Season of the Witch starts a few days before Halloween, with a man on the run from men in black suits. He’s able to defeat the men after him, but not without taking on a few injuries. It’s in the hospital that we’re introduced to our hero in Dr. Dan Challis, played by Carpenter film alum Tom Atkins (The Fog, Escape From New York & Night of the Creeps). Challis has a pretty normal life – a good job, a wife and two kids. When the new patient warns him about some strange danger looming on the horizon and passes along a Halloween mask, Challis decides to share his information with the man’s daughter, Ellie (Stacey Nelkin). Ellie believes that her father died due to foul play, and nothing is going to stop her from finding out why it happened. Challis makes a quick call to the Missus, lies about what he plans to do (he spends a great of his conversations with her like this, as he’s basicially cheating on her), andcontinues on the mission. Dan and Ellie find their way to a small town called Santa Mira and to Conal Cochran (played by Dan O’Herlihy, also in The Last Starfighter & Robocop), owner of the Silver Shamrock company.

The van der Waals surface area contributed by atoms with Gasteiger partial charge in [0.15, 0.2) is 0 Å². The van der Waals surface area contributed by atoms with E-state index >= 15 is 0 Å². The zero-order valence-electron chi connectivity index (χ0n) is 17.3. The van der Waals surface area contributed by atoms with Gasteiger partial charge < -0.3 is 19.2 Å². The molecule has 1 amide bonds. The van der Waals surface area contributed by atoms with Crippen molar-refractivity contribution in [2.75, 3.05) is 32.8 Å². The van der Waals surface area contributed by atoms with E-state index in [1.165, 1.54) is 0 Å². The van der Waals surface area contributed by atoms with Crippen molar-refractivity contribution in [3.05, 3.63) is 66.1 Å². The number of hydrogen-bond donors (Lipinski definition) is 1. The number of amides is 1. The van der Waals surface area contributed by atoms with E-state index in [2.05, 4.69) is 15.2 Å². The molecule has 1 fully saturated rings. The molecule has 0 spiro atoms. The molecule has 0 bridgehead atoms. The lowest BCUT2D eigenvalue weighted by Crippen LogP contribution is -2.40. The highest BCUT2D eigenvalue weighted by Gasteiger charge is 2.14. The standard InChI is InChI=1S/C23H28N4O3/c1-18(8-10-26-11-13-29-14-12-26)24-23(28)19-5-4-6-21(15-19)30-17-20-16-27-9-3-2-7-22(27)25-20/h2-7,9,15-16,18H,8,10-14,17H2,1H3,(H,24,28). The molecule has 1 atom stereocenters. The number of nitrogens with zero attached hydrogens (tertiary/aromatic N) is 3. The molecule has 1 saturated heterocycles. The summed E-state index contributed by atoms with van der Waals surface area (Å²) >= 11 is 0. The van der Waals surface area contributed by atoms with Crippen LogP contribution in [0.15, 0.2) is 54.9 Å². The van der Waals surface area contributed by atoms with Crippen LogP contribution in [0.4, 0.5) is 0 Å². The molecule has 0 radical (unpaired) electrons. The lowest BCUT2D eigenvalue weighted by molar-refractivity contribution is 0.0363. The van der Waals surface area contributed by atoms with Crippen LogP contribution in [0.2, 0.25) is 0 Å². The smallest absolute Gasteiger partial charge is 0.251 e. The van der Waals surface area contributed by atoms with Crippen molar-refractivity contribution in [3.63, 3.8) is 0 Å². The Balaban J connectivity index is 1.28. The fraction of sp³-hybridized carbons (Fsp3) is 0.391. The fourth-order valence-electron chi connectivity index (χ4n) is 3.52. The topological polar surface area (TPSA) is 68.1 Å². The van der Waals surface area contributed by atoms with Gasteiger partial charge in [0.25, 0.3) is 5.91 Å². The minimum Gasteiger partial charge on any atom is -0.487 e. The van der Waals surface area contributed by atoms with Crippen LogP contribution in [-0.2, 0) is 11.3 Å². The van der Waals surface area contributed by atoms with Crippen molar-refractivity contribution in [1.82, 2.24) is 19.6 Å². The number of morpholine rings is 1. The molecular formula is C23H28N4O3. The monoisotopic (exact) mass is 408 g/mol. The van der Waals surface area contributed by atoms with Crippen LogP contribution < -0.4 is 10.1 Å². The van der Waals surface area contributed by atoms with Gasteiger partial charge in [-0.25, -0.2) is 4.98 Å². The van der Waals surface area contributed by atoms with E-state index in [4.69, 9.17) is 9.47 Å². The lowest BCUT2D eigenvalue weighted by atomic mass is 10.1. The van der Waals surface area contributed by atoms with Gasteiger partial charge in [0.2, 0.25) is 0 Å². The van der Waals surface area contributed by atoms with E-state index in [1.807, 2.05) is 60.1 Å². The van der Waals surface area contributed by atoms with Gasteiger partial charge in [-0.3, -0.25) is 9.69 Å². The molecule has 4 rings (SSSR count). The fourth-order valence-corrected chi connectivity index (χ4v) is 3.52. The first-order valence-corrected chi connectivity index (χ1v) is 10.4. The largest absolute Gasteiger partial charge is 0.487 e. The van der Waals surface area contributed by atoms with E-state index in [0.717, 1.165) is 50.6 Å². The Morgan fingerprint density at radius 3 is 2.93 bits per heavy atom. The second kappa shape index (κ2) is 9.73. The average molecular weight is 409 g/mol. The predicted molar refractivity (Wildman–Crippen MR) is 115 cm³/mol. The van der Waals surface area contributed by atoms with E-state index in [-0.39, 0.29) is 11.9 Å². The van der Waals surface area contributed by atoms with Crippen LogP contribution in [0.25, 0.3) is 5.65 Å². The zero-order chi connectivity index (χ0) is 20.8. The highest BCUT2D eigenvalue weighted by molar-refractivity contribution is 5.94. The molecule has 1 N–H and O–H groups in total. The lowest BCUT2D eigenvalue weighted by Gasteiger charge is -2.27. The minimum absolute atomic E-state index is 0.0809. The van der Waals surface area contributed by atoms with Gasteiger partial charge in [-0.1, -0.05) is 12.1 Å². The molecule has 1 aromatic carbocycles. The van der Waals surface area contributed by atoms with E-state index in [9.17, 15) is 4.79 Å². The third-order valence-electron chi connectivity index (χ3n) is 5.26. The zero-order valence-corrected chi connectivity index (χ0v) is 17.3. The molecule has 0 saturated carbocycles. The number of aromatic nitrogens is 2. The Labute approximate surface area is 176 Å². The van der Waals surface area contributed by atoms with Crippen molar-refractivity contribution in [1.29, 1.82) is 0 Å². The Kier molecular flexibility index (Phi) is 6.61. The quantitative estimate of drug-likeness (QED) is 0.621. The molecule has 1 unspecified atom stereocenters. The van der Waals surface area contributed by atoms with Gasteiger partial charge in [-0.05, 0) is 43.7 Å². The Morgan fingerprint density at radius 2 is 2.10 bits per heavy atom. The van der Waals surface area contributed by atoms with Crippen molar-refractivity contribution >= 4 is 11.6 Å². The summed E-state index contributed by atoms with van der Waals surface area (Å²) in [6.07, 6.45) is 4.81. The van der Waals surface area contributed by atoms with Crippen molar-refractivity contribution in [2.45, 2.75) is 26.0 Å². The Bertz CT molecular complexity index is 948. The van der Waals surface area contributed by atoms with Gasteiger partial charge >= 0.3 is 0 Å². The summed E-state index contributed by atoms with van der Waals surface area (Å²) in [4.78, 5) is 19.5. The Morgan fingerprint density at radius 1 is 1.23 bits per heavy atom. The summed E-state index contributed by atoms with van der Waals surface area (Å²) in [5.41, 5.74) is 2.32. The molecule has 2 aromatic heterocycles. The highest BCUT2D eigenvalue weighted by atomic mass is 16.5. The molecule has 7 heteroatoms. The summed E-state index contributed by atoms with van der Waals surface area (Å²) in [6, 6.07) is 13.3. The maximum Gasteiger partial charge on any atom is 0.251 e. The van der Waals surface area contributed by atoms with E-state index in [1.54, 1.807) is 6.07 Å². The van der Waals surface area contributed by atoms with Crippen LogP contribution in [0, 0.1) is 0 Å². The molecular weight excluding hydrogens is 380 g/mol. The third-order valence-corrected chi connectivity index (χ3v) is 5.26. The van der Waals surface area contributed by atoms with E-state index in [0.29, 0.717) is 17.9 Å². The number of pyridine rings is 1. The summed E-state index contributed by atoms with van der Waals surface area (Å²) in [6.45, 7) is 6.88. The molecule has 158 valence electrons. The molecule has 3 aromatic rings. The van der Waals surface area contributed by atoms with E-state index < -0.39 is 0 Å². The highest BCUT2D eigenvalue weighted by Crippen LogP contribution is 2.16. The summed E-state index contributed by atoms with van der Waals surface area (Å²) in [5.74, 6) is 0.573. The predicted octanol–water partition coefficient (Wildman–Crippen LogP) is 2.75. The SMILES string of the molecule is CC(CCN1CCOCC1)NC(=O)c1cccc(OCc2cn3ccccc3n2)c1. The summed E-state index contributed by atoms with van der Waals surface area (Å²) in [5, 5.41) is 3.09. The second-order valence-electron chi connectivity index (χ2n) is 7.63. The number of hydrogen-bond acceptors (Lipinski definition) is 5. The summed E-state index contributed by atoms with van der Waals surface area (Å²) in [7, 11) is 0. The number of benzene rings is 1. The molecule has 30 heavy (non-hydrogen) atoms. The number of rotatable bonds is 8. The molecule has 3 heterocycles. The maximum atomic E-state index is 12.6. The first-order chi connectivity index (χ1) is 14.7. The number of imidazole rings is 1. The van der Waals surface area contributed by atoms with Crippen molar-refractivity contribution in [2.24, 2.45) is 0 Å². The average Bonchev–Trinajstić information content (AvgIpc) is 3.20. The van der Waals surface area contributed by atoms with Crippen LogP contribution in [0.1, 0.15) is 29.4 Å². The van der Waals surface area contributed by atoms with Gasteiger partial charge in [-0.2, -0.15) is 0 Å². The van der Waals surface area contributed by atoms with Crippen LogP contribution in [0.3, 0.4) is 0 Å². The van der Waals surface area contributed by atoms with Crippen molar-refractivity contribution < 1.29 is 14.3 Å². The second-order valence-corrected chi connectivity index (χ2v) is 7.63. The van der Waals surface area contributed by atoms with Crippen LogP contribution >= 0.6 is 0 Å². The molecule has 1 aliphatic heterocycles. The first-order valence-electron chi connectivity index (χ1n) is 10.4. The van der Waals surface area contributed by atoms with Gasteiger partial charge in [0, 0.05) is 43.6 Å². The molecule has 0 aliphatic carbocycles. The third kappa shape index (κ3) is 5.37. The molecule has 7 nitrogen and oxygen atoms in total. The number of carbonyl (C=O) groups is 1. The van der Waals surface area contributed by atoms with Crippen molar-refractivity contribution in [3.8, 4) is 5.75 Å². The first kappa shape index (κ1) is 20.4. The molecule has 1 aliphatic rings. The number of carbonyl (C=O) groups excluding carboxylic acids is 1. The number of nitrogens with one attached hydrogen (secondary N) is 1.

The trailer and videos actually give away more of the film than I ever could. If you have the chance to watch it, give a try. I don’t think it’s the worst film ever, but others expecting knife wielding killers may find themselves disappointed. Besides, if you take nothing else away from the film, there’s always the catchy Silver Shamrock Jingle to remind us of the fun in Halloween. The jingle was created by Wallace and Carpenter, with Tommy Lee Wallace providing the vocals and reminding us all to get our Silver Shamrock masks.